Divorce & Family Law FAQ

After decades of practicing law, we find that clients often have similar questions. We've listed several of divorce and family law FAQs below:

How long does it generally take to get divorced?

It depends. If a couple can be flexible and put aside any anger or frustration, a divorce can be completed in a matter of months.

In the event that the parties have differing opinions on things such as custody and asset division, negotiations can take much longer. In rare circumstances, the case goes to trial. A divorce that goes to trial can take a very long time to resolve.

Does a divorce take less time if there are no children involved?

It can. If both parties are in agreement regarding asset distribution and spousal maintenance, a divorce without children can be finalized within months. If the parties cannot agree on these issues, a divorce can take much longer.

Is custody always 50-50?

In recent years, there has been a trend toward 50-50 custody. Sometimes it is in the best interest of the children, and sometimes it is not.

The key to co-parenting is being flexible and accommodating. So while some families opt for this kind of arrangement, for many it is not the right fit — either because it is difficult for the parents to navigate it, or their schedules preclude it (i.e., one parent travels often and unexpectedly for work).

Generally speaking, a couple can determine a custody arrangement that works for them. If they are unable, the court will determine the status of custody and the schedule.

How much will I pay in child support?

Connecticut has a very complicated and specific formula for apportioning child support payments. Much depends on your income, your spouse's and the type of custody arrangement that you have. Both parents incomes are factored into a formula based on Connecticut law.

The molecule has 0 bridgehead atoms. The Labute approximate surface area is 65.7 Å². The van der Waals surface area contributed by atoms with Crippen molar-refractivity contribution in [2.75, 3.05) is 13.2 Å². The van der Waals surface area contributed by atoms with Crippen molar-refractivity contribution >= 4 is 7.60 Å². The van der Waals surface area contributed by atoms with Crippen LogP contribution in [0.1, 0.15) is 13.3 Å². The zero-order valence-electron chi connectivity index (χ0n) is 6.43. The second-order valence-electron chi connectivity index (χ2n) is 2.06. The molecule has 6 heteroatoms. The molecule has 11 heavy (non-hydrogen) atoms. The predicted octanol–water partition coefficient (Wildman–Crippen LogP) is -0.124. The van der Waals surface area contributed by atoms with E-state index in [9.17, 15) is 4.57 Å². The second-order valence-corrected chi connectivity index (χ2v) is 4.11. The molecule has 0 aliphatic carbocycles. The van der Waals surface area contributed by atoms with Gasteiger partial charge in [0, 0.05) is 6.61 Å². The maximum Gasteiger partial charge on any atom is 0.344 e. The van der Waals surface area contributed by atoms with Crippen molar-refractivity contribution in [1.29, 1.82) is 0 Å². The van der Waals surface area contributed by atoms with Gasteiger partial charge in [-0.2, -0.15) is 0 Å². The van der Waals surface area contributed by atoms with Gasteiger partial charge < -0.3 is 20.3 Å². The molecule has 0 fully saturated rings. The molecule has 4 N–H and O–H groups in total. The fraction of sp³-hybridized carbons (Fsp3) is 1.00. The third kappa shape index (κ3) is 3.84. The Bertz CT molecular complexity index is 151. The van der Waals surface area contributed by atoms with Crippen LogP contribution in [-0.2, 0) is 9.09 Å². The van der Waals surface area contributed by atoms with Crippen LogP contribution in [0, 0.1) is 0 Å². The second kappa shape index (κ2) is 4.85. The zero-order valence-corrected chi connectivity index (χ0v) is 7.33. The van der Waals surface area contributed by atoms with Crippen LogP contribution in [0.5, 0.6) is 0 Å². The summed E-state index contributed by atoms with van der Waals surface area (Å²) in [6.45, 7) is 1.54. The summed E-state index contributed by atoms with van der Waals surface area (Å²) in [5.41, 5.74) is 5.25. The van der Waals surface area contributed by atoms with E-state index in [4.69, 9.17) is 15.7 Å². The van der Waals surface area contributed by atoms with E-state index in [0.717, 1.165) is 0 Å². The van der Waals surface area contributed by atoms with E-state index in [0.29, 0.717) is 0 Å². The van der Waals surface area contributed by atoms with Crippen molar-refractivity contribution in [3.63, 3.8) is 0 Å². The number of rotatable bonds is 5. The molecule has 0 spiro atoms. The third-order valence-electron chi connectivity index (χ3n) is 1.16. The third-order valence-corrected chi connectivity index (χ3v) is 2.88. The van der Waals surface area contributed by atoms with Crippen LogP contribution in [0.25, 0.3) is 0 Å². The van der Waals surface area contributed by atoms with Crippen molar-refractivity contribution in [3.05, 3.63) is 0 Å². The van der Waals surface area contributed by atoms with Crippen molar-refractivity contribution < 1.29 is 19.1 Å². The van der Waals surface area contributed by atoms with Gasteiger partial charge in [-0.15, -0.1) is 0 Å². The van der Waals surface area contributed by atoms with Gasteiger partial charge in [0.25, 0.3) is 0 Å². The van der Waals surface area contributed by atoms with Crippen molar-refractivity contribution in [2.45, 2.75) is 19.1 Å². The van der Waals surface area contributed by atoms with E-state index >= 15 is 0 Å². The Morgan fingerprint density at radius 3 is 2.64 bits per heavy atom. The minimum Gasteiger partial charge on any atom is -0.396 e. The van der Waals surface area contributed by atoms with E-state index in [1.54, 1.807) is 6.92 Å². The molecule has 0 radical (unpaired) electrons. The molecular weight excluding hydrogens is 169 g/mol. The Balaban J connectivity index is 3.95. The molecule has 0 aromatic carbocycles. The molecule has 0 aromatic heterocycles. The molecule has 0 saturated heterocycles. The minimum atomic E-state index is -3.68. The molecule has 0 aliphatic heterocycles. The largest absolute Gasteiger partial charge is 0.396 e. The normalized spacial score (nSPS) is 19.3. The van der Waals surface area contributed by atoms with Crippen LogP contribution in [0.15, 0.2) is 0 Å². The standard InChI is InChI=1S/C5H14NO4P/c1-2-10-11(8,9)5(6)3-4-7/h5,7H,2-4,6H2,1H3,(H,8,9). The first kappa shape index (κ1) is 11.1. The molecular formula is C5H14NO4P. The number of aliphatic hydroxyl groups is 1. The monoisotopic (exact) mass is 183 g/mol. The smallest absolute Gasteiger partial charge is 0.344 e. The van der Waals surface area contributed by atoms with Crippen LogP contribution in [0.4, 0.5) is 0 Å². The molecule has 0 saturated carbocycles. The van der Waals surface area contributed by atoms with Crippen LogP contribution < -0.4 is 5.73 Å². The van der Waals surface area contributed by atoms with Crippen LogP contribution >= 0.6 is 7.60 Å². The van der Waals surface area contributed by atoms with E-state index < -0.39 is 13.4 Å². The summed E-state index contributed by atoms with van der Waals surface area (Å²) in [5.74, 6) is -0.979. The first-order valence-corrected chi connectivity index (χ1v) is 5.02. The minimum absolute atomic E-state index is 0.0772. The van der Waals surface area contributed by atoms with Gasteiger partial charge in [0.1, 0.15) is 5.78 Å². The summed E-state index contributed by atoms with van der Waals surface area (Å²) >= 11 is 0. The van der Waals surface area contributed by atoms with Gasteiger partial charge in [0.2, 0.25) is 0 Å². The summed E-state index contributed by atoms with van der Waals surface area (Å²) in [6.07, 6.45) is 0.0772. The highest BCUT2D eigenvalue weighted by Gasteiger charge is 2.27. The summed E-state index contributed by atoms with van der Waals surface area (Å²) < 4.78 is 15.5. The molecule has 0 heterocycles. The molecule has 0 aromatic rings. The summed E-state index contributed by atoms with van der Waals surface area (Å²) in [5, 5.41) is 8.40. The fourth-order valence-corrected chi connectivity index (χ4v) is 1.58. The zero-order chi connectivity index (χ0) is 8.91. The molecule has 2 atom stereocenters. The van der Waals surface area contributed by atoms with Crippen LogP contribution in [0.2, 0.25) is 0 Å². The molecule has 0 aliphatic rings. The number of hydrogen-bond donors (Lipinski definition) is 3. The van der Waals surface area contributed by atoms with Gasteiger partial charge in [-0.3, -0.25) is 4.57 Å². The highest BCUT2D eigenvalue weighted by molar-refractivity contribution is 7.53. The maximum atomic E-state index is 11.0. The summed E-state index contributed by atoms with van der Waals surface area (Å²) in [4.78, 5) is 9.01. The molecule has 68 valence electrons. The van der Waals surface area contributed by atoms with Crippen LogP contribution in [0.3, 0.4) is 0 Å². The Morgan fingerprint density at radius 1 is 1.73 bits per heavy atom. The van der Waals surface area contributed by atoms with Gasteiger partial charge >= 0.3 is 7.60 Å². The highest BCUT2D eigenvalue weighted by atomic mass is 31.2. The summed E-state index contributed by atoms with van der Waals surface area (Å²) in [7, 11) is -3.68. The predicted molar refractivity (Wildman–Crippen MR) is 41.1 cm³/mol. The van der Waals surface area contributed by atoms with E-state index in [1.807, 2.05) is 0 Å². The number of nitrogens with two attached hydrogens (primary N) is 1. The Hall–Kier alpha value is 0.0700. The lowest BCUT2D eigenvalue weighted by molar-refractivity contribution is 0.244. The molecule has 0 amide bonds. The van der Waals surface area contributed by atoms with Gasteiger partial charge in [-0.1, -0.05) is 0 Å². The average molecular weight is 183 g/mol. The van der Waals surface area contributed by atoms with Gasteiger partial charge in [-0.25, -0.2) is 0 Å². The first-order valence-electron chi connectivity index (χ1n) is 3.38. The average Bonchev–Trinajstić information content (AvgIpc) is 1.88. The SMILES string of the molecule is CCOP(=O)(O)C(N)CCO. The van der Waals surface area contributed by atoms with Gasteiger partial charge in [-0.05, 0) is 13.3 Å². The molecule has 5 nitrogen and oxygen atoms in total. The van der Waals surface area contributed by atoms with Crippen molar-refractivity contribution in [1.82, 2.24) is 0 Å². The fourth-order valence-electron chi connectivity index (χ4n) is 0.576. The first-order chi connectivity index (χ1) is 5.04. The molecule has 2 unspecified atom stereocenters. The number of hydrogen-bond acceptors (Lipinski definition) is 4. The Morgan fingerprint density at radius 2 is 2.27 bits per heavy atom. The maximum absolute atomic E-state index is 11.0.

In more traditional situations, the mother has the children the bulk of the time and would therefore more likely receive a larger child support payment. In families that have split custody, the child support payment will likely, though not necessarily, be less.

How are assets split?

Connecticut divides marital assets under the "equitable distribution" method. This means that assets are allocated to each party in a fair, but not necessarily equal, manner. The idea is to apportion property in such a way that each partner is left on solid financial footing.

Although most states have the distinction of "separate" property — for example, inheritance, gifts and premarital assets are often exempt from division during a divorce. In Connecticut, however, all property owned by the parties is considered part of the marital estate.

Can I get spousal maintenance?

Perhaps. Many factors determine whether a spouse will be awarded alimony. While Connecticut does allow for permanent spousal maintenance, a judge must outline the reasons for doing so.

The court must also consider up to 15 factors, including whether the party has worked during the duration of the marriage, marketable skills, the health of the party requesting maintenance and the reasons for ending the marriage.

Serious, Focused, Dedicated

The Law Office of Paul V. Carty is located in New Haven, and serves the surrounding areas. We understand that a divorce is a significant change for you and your family, and our attorneys endeavor to make the transition as easy as possible.

We offer free consultations. Our lawyers are serious, focused and dedicated, and have been serving Connecticut since 1985. Contact us today at 203-361-9810.